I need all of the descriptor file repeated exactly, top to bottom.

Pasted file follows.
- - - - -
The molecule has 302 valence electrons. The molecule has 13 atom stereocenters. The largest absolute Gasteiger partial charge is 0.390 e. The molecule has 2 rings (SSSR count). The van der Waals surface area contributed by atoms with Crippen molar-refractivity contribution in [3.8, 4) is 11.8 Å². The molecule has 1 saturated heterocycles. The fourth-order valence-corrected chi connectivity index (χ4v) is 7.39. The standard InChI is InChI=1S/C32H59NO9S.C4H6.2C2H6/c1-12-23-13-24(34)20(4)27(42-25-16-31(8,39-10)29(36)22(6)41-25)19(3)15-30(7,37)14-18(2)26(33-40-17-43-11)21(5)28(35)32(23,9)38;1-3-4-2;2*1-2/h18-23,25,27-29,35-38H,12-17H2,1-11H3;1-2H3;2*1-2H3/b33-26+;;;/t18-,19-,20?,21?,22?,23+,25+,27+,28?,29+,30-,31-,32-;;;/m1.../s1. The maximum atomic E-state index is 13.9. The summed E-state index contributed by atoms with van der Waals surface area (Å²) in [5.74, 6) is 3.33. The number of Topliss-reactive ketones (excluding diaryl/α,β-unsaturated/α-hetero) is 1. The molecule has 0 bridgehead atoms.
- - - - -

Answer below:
The molecule has 302 valence electrons. The molecule has 13 atom stereocenters. The largest absolute Gasteiger partial charge is 0.390 e. The molecule has 2 rings (SSSR count). The van der Waals surface area contributed by atoms with Crippen molar-refractivity contribution in [3.8, 4) is 11.8 Å². The molecule has 1 saturated heterocycles. The fourth-order valence-corrected chi connectivity index (χ4v) is 7.39. The standard InChI is InChI=1S/C32H59NO9S.C4H6.2C2H6/c1-12-23-13-24(34)20(4)27(42-25-16-31(8,39-10)29(36)22(6)41-25)19(3)15-30(7,37)14-18(2)26(33-40-17-43-11)21(5)28(35)32(23,9)38;1-3-4-2;2*1-2/h18-23,25,27-29,35-38H,12-17H2,1-11H3;1-2H3;2*1-2H3/b33-26+;;;/t18-,19-,20?,21?,22?,23+,25+,27+,28?,29+,30-,31-,32-;;;/m1.../s1. The maximum atomic E-state index is 13.9. The summed E-state index contributed by atoms with van der Waals surface area (Å²) in [5.74, 6) is 3.33. The number of Topliss-reactive ketones (excluding diaryl/α,β-unsaturated/α-hetero) is 1. The molecule has 0 bridgehead atoms.